Australians were outraged by the execution of ‘Bali Nine’ members Andrew Chan and Myuran Sukumaran in Indonesia on 29 April this year.
Many were equally appalled that their deaths might have been avoided if the Australian Federal Police (AFP) had arrested, or at least approached, members of the Bali Nine here in Australia rather than allowing them to get on a plane to Indonesia and then tipping-off Indonesian authorities that they were planning to import drugs from Indonesia to Australia.
In the wake of the executions, one radio host stated that “the Australian Federal Police made an appalling error” and “the Australian Federal Police effectively has blood on its hands this morning”.
That view echoes the sentiments of many others, including the father of another Bali Nine member Scott Rush, whose lawyer-friend Robert Myers called the AFP expressing his concern that Rush was planning to travel to Indonesia to import drugs.
The AFP guidelines have been under close scrutiny over the past few months, and the organisation is now at the centre of a Parliamentary investigation.
The AFP will be asked to explain its role in allowing the Australians to make their way to Indonesia rather than approaching or arresting them, when they had information that the Australians were planning to import drugs from Indonesia to Australia.
Successive AFP spokespersons have declined for years to comment on why they didn’t approach or arrest the men in Australia before they left, when there was adequate time to do so.
But one AFP member recently claimed that police simply did not have enough evidence to perform an arrest – which is a highly questionable assertion given that police in Australia merely need a ‘reasonable suspicion’ to arrest someone for a criminal offence, such as conspiring to import drugs. This is a low threshold – far lower, for example, than the ‘probable cause’ test required for arrests in the US.
What are the guidelines?
The current guidelines have been in place since 2009. This means that they are not the original guidelines which were in place when Bali Nine members were caught in possession of drugs in 2005.
The 2009 guidelines state that the AFP is authorised to provide assistance and cooperate with foreign law enforcement agencies.
Before providing any information, however, he AFP must consider whether the assistance might lead to Australians facing the death penalty.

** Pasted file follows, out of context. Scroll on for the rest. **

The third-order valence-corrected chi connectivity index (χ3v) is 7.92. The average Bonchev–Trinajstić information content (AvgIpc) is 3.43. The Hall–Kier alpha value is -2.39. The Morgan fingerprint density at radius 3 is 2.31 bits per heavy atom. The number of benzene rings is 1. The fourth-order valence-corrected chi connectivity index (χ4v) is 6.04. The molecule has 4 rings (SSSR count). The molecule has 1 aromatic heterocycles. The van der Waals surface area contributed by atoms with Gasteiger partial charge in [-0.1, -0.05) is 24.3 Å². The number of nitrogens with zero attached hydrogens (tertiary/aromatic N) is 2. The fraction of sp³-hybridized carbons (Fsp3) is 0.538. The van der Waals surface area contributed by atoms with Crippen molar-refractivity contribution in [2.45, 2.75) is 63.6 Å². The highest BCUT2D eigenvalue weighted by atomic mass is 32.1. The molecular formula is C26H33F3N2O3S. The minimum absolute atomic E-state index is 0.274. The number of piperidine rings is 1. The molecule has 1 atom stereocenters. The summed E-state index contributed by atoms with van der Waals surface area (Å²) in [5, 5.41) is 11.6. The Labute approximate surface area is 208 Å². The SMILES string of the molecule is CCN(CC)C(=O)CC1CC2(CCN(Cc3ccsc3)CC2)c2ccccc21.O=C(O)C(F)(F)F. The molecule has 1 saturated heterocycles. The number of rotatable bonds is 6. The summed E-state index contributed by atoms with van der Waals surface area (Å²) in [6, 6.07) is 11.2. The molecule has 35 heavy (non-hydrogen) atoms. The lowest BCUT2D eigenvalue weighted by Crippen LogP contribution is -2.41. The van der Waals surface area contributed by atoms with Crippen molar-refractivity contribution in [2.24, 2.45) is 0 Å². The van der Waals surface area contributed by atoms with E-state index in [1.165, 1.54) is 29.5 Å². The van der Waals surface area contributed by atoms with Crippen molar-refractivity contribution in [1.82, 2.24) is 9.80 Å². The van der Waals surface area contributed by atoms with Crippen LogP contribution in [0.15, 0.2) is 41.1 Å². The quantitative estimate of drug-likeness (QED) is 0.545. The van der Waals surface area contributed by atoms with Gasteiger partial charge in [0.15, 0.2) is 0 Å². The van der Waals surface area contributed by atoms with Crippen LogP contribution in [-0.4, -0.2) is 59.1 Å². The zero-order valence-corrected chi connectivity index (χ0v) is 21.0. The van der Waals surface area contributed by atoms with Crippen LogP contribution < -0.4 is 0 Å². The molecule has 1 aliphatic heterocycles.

However, the possibility of the death penalty does not automatically mean that information cannot be shared.
Rather, the AFP will consider that possibility amongst a host of other factors, including:
- The purpose of providing the information and how reliable the information is;
- The age and personal circumstances of the person involved;
- Any potential risks to the person and others, if the information was provided and not provided;
- Australia’s interest in promoting cooperation with overseas agencies in combating crime.
In the aftermath of the deaths of Chan and Sukumaran, many have called for the revision of these guidelines to ensure that other Australians are not executed following tip-offs by Australian police.
On the one hand, Opposition Leader Bill Shorten has expressed the view that it may be time for AFP guidelines to be tightened in relation to potential death penalty prosecutions.
On the other, Foreign Minister Julie Bishop has stated that the government is satisfied with the current guidelines.
Clive Palmer has even chimed-in on the debate, foreshadowing the introduction of a private member’s bill which would make it a criminal offence punishable by up to 15 years imprisonment for public officials to share information that leads to the execution of Australians overseas.
Senator Nick Xenophon has been more reserved, stating that “it is not about recrimination – it is about making sure that this never happens again.”
Australians on death row
Chan and Sukumaran are the first Australians to have been executed overseas in almost a decade.
And while we all know their names, there are currently several other Australians on death row, including Pham Trung Dung, Henry Chin and Bengali Sherrif.
Pham Trung Dung is currently in Vietnam facing the death penalty for possessing more than 4kg of heroin, which authorities say he was attempting to import from Ho Chi Minh City to Australia in 2013.
Henry Chin was arrested in China trying to transport drugs into Australia. He had attempted to send methamphetamine from China to Australia in 2005 and was sentenced to death.
Bengali Sherrif and Ibrahim Jalloh were arrested in China in June 2014 attempting to smuggle methamphetamines back to Australia.
It is understood that Sherrif has been sentenced to death while Jalloh has yet to face trial.
The deaths of Chan and Sukumaran have, if anything, reminded us of the senseless injustice of executing people who had been remarkably rehabilitated.
In light of their fate, many Australians are of the view that AFP guidelines and procedures need to change to ensure that this never happens again.